My husband moved out with another girl and I’m pregnant with his baby. He said he’s just giving me a lesson and another chance to change. He accused me of cheating on him, though he’s the one who did.
What stressed me most is they moved one block away. I can’t take a walk because I’m afraid I’ll see them together and it hurts me.
He still has access to my place and sometimes sleeps here and sometimes visits me at work. He says he’s just using the girl for financial reasons, that he’ll come back and still loves me.
I want to start a new life.
Every time he sees something new in my apartment or I have new stuff he accuses me of having an affair with a wealthy man.
Should I move to a place were he couldn’t find me?
I don’t want to be with him anymore.
I’m hoping that the reason you want to move on is that you know you deserve better than this jerk, whose “lessons” are part of his controlling, jealous, and selfish behaviour.
He’s showing no responsibility, to his unborn child, so there’s little chance he’d improve as a father.
I suspect you fear a harsh reaction if you were to just state you want a divorce, so I recommend you connect with a group that helps women make a safe plan to leave. They’re experienced with finding accommodation, arranging for help with the birth and with your baby, and giving legal advice regarding child support.
They’ll also advise you about how to manage the break from him. Call a women’s helpline in your community to connect with this help.
• In Ontario, the Assaulted Women's Helpline. 1-866-863-0511 (toll-free), or 416-863-0511 (Toronto), is a 24/7, free, anonymous, and confidential telephone crisis line. See www.awhl.org for more information.
Last year, my son, now 17 and a high school senior, started to hang out more with one friend, and their group expanded.
He’s admitted to smoking cigarettes and trying alcohol, after we found evidence. He said he’s just a social smoker and plans to quit in a couple of years.
But his friend’s mother told me the boys don’t smoke or drink. She’s either in denial or lying.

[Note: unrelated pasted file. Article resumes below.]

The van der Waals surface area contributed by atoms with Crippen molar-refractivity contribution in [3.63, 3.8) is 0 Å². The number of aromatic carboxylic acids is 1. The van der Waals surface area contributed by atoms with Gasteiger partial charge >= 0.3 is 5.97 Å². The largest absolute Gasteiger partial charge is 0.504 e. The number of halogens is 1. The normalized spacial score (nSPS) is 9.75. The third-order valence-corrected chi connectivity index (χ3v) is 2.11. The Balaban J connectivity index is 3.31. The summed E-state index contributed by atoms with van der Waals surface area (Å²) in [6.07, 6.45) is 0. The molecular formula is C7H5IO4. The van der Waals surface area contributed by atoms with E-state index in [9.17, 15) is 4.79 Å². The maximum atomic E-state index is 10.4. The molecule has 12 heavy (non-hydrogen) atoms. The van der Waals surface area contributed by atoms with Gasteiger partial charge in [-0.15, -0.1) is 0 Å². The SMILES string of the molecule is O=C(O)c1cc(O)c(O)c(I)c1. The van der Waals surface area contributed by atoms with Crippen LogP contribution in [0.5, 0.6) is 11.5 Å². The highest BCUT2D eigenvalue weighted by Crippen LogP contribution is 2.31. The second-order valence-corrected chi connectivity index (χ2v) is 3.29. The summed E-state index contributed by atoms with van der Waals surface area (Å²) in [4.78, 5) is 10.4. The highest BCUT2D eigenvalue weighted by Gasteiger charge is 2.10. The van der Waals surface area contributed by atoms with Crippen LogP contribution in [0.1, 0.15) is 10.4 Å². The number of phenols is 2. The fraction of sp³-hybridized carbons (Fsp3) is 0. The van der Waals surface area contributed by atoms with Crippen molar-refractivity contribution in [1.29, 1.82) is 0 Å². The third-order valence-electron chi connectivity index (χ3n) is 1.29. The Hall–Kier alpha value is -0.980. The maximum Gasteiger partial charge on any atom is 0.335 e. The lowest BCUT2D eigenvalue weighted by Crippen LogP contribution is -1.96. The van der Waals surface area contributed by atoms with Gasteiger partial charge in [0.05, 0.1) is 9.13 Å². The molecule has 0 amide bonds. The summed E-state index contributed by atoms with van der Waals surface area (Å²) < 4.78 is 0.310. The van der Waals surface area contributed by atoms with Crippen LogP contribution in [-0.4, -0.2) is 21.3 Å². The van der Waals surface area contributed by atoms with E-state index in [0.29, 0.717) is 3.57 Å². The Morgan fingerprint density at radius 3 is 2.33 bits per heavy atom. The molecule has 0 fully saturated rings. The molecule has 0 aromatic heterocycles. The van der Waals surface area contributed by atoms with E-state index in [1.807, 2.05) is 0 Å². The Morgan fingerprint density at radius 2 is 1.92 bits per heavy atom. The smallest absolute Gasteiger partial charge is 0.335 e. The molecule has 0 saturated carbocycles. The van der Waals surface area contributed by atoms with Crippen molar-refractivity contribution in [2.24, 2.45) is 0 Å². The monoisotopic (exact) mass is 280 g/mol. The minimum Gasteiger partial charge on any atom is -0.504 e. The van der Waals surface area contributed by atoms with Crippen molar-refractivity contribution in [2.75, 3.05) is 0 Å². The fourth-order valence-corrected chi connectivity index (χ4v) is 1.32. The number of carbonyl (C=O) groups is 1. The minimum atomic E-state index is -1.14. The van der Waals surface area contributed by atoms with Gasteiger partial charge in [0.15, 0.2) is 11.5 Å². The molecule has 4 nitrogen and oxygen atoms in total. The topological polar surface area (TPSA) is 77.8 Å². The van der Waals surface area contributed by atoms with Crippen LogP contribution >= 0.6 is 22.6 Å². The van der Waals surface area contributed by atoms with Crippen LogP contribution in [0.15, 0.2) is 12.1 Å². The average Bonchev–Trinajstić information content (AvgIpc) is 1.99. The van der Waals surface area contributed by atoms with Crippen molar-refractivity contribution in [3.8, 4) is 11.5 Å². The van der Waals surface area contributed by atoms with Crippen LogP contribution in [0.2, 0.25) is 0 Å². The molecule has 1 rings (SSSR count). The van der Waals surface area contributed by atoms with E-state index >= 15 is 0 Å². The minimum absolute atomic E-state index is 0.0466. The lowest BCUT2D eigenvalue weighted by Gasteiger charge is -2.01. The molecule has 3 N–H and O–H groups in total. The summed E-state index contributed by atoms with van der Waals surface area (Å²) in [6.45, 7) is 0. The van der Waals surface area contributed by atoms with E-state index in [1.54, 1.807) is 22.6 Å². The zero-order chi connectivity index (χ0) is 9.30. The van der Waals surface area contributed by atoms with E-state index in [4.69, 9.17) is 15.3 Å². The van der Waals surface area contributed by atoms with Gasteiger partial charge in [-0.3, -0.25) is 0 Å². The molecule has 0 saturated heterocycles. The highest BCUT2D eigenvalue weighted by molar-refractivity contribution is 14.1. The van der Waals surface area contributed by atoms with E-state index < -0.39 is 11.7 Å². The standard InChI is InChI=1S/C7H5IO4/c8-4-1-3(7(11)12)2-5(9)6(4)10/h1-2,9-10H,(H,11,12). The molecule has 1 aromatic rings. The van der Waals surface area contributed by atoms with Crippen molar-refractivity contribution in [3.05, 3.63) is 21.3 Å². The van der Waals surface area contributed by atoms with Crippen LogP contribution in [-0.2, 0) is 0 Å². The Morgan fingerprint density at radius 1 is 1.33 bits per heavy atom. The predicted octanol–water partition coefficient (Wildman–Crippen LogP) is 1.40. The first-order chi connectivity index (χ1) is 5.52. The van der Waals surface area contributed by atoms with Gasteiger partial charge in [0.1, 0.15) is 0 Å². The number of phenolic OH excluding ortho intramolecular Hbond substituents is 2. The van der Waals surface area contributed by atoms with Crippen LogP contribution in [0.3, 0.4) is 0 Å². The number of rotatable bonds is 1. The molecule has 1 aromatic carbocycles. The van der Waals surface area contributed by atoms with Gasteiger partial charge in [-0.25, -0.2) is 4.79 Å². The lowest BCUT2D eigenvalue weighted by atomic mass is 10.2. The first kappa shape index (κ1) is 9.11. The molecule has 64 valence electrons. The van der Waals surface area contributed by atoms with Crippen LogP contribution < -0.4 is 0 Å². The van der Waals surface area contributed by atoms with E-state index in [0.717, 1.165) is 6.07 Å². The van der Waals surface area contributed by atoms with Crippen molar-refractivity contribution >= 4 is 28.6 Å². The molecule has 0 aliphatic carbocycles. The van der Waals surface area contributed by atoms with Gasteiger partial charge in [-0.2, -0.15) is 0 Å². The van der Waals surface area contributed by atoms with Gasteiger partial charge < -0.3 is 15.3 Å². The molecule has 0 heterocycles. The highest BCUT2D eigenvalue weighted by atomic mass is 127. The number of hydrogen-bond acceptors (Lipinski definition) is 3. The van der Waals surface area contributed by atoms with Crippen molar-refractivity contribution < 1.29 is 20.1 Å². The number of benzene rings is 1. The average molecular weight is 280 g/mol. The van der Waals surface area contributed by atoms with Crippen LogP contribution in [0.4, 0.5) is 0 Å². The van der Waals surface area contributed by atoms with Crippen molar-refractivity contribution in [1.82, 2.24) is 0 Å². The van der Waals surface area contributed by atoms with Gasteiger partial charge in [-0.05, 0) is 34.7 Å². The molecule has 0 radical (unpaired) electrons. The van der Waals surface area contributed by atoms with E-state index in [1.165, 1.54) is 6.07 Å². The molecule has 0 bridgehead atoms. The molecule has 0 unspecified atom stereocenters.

Over the summer, he’s been coming home at 11PM weeknights and 12AM weekends – our curfew – then staying up playing computer games, downloading music and surfing the Internet until 4 or 6AM. He’ll then sleep until 3 or 4PM. Then he goes out again until curfew.
My husband says this is normal teenage boy behaviour.
I have several friends with boys the same age and they share similar stories.
Is this normal teenage behavior?
- Mom Can’t sleep
Teenagers need parental guidance and involvement during this period of seeking independence and making more choices on their own.
Your son’s having totally unstructured time was a set-up for him to experiment. Had he been occupied with a part-time job, participation in a sports league, a volunteer activity or a summer course, he’d have been less able to just hang out.
Back in school now, he’ll be busy again, but he needs to be involved in something extra which helps build his self-worth and sense of responsibility.
Also, you still have a role to play in informing him that drinking under age can cause him problems with the law, and that you require limits on his Internet use to keep him from being obsessed with it.
I’ve learned that my older brother is a transsexual considering having a sex change and changing his name.
It’ll take some time to adjust to this, but I think that over time it’ll be okay.
My problem is that I have two children, ages six and four, who know their uncle as a man, but will someday see him dressed as a woman with a new name.
How can I answer their questions on what they are seeing and why?
- Dad Needs Help
The children will naturally follow your lead, which appears to be open and accepting.
Get more informed about diversity in sexual orientation, and the process of sex change, but keep your answers age-appropriate for your children.
So long as you show love and understanding to your brother, they only need to hear enough to be comfortable with “her,” when the time comes; later they’ll ask her themselves.
Tip of the day:
Partners who’re always giving “lessons” in behaviour, are usually controllers, not teachers.